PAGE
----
Friday, April 26, 2013

Exploring Stitch Painter: calculating the sizes of images, designs and grids

We're tackling importing images into Stitch Painter, remember? To refresh our memories, in the previous message, we looked at how to choose an image of family members to needlepoint, cross-stitch, or even knit. The upshot was: (1) keep the background simple, or be prepared to get out your digital eraser, and (2) well-lit faces close to the picture plane and to each other are more visible and engaging. One final thought: the less fussy the clothes and hairdo, the less fussy and distracting the design will be.

Now what?

I know you're all chomping at the bit to create your needlepoint, cross-stitch and knitting designs, but hold your horses! There's something else we have to keep in mind, even before clicking on the "paste" button: size....

...More...... O.K., two things: overall size of the project and the size of the individual stitches.

The family portrait we chose last time measures 325 pixels wide by 212 pixels high. By now, most of us probably know what pixels are, but a word now will save us from confusion later. A pixel is a tiny dot/unit of color, so tiny that, all together on our TV screens, for example, they blend into swathes of color. The key word for Stitch Painter here is "unit," you'll soon see why.

My first question to you is, on what point, or mesh count, of canvas do you work? For newbies, that means the number of points, or stitches, in a linear inch of the canvas. The canvasses available go from 8-point (which has "huge" holes...this must be for the tapestry yarns) up to 24-point (which has holes sooooo teentsy that it would be considered "petit point" / "little point"). I work on's small enough to allow for very good detail in a reasonably small space, but isn't so small that I fear I'll never finish what I start. (There are different kinds of canvasses, too, and some of them even allow you to mix stitch size in one piece, but let's leave that out of the already complex equation, at least for the moment.)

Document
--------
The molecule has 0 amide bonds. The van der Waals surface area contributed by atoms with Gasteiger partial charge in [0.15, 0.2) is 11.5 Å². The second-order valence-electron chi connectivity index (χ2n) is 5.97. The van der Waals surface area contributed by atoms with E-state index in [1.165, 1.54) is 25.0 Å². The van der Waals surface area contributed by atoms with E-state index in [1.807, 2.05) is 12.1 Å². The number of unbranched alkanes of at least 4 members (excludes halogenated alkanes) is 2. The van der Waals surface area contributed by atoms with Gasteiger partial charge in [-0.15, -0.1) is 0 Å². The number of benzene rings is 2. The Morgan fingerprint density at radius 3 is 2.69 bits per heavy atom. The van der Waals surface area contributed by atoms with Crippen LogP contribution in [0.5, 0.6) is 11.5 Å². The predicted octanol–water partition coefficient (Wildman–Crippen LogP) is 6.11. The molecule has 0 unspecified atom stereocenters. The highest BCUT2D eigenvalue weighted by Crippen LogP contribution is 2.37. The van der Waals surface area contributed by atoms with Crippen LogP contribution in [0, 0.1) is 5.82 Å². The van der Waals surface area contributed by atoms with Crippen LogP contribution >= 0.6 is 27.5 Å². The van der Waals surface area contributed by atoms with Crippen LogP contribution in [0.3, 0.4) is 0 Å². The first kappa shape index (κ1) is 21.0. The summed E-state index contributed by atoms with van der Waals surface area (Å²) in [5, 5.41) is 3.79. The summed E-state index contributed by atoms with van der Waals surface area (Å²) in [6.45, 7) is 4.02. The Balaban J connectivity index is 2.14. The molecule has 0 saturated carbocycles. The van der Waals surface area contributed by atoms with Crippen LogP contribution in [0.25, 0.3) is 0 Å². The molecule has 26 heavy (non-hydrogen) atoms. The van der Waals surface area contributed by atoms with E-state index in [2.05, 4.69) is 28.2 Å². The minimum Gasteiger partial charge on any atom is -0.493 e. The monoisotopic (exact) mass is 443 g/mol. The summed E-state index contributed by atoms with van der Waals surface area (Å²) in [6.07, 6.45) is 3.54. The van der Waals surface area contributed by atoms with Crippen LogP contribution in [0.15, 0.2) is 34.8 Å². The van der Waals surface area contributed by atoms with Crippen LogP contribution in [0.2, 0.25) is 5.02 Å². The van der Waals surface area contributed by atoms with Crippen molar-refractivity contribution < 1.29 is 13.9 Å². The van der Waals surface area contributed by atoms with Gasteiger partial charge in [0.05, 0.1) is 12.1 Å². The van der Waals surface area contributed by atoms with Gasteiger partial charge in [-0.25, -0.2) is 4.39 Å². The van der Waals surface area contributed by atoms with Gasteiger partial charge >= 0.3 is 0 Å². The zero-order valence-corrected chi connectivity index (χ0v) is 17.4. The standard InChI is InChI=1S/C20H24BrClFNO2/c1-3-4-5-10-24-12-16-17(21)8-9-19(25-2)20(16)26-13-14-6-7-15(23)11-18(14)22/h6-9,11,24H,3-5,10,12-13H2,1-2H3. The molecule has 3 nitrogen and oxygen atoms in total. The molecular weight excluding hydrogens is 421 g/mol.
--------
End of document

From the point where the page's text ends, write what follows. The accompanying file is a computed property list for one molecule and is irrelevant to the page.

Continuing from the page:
Back to the dimensions of the picture we chose, for some practical examples.

Think of each pixel of the image as corresponding to a stitch, so an image measuring 325 pixels by 212 pixels that is stitched on an 18-point canvas would end up measuring about 18" x 12" (325 divided by 18 = ca. 18; 212 divided by 18 = ca. 12). If you work on 16-point canvas, it would end up measuring about 20 1/3" x 13 1/4". If you work on 14-point canvas, it would end up measuring about 23 1/4" x 15". If you work on 12-point canvas, it would end up measuring about 27" x 17 2/3". If you work on 10-point canvas, that's the easiest one, just move the decimal point one space to the left: 32.5" x 21.2". Hopefully, there are two things that are beginning to whirl in your mind:

(1) given the same pixel size of a picture and counting one pixel as one stitch, the bigger the yarn is, the fewer stitches per linear inch there are, the smaller the mesh count is, and the bigger the image is, and...

(2) if you want to make the image fit into a specific size (for example, an 8 1/2" x 11" frame), you're going to have to do some math and image re-sizing, first.

Let's run first through two examples of doing the math.

For working a 10-point canvas for an 8 1/2" x 11" frame, multiply 8.5 x 10 = 85 and 11 x 10 = 110. Your final stitched product will be 85 stitches x 110 stitches. So, your needlepoint design needs to be 85 units x 110 units.

For working an 18-point canvas for an 8 1/2" x 11" frame, multiply 8.5 x 18 = 153 and 11 x 18 = 198. Your final stitched product will be 153 stitches x 198 stitches. So your needlepoint design needs to be 153 units x 198 units.

Two words to the wise before we finish the math.